Hilton Hawaiian's sixth tower, the Kalia Tower, is a beautiful addition to the property and completes Henry Kaiser's hotel vision of 5,000 rooms. Hilton's greed for a seventh 350-foot, 400-room timeshare hotel (Star-Bulletin, April 17) is being opposed by the 1,000 nearby condo owners who will lose ocean views as well as many local residents who feels Waikiki is already over crowded and overbuilt. Hilton should stop its greed at some point before all tourists are turned off by crowded Waikiki and start to look for somewhere else for their vacation.

By protesting and sending letters to Peter Schall, Hilton's general manager, they hope to stop or scale back his project. If Hilton's seventh tower is approved, their logo "Perfecting Paradise" must be changed to "Paving over Paradise," "Profiting Paradise," "Parking Lot Paradise" or "Perishing Paradise."

We would like Sam Bren to resign from the Waikiki neighborhood board since he has no interest in trying to stop or scale down Hilton's seventh tower. Economy is one issue but environment and a lack of space are also important issues.

Joe Watanabe

Quality teachers should get quality pay

I am bothered and concerned to hear that the state is attempting to back out of the contract it negotiated with the public school teachers.

Throughout the negotiations the state repeated that any pay increase must be tied to merit. The state chose to define merit as holding a professional diploma or a master's degree. The state wanted to pay for quality and is now getting more quality than it expected.

Aren't more quality teachers a good thing? The state needs to put its money where its mouth is and pay for the quality teachers our children deserve.

Mike Wong

Driving is a pleasure on the mainland

I recently spent two weeks driving through Arizona, New Mexico and Colorado -- a "mainland Paradise." Here's what I saw: drivers who actually stopped at red lights and stop signs, who only changed lanes when they were passing or preparing to leave a freeway, got up to at least the speed limit when merging on a freeway, who when driving slow used the right lane, used turn signals when changing lanes or turning, stayed within 10 miles of the speed limit, who were courteous and well-educated about driving laws.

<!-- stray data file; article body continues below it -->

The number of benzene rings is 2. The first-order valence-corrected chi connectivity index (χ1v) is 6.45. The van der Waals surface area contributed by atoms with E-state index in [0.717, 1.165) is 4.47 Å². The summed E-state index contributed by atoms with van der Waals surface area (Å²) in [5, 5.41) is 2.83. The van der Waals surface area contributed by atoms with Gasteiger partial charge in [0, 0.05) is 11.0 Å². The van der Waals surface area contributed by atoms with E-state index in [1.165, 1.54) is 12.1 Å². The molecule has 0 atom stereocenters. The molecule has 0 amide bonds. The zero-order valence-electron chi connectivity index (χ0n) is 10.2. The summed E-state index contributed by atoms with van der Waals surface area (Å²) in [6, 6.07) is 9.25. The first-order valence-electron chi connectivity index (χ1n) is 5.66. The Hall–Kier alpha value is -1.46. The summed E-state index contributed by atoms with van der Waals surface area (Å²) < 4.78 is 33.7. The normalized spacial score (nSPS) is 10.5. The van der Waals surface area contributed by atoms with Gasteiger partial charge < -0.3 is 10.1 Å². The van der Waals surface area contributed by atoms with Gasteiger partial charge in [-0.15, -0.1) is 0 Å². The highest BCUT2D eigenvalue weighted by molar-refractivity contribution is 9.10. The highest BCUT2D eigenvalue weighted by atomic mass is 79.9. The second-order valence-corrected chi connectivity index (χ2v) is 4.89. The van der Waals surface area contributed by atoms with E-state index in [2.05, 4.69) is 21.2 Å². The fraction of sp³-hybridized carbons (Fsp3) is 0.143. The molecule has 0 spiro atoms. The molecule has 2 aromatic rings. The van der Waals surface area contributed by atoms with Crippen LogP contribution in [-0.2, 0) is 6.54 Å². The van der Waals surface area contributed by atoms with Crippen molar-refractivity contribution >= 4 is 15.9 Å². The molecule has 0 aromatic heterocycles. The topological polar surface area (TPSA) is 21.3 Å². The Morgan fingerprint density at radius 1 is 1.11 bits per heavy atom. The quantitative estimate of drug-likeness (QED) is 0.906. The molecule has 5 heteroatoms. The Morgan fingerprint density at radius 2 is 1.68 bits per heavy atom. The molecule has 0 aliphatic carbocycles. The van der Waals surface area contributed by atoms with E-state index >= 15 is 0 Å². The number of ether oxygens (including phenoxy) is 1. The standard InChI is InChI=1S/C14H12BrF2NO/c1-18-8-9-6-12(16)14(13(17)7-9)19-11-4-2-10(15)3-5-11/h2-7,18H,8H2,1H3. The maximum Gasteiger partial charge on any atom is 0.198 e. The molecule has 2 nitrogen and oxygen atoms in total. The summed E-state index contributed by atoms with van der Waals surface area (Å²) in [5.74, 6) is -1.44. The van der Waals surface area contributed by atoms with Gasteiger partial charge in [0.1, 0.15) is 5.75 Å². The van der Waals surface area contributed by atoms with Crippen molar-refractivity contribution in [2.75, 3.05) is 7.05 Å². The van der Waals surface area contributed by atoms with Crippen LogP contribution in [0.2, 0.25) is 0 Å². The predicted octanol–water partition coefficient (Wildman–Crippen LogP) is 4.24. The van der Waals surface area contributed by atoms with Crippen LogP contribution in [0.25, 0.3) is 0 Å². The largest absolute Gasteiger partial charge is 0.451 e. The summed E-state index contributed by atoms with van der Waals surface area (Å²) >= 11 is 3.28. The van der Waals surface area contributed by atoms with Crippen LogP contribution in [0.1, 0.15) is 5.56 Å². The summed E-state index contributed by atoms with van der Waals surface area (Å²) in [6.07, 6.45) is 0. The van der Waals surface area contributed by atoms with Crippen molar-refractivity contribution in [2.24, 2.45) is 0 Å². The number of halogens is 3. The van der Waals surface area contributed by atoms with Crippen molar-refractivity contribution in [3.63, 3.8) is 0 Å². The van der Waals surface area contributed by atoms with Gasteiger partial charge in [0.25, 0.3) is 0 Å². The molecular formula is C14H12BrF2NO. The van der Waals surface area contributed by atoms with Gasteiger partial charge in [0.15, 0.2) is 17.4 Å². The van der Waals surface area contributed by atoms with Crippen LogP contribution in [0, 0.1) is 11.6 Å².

I also saw beautiful roads and scenery with little or no trash, i.e., plastic bags, beer or soda bottles and/or cans, cigarette butts, food wrappers or other unsightly items. Almost every street or road had individual "Adopt-a-Highway" signs every two miles, and the adopters actually kept their areas spotless.

Now I'm back in Hawaii where red lights are a joke, drivers only think about getting somewhere as fast as humanly possible without regard to their fellow drivers and rubbish is distributed evenly in large amounts everywhere you go. Need I say more? Our own "paradise" has a long way to go to equal what I saw during two weeks in another paradise.

James Taylor

Aiming 'to wound' is impossible

Regarding the Dustan Long shooting: People who think that the police should shoot people committing violent crimes in the arm or leg should take this simple test.

Have a friend collect 20 or 30 good-sized rocks. Now, you get one of those guns with projectiles that stick to walls. Have your friend start throwing his rocks at you as hard as he can. While he's doing this, you try to hit him in the arm or leg with your projectiles. Easy, huh?

Yep, now just imagine those rocks were bullets.

Still think it's easy to hit someone in the arm or leg? Save that kind of thinking for the movies.

Charles W. Santiago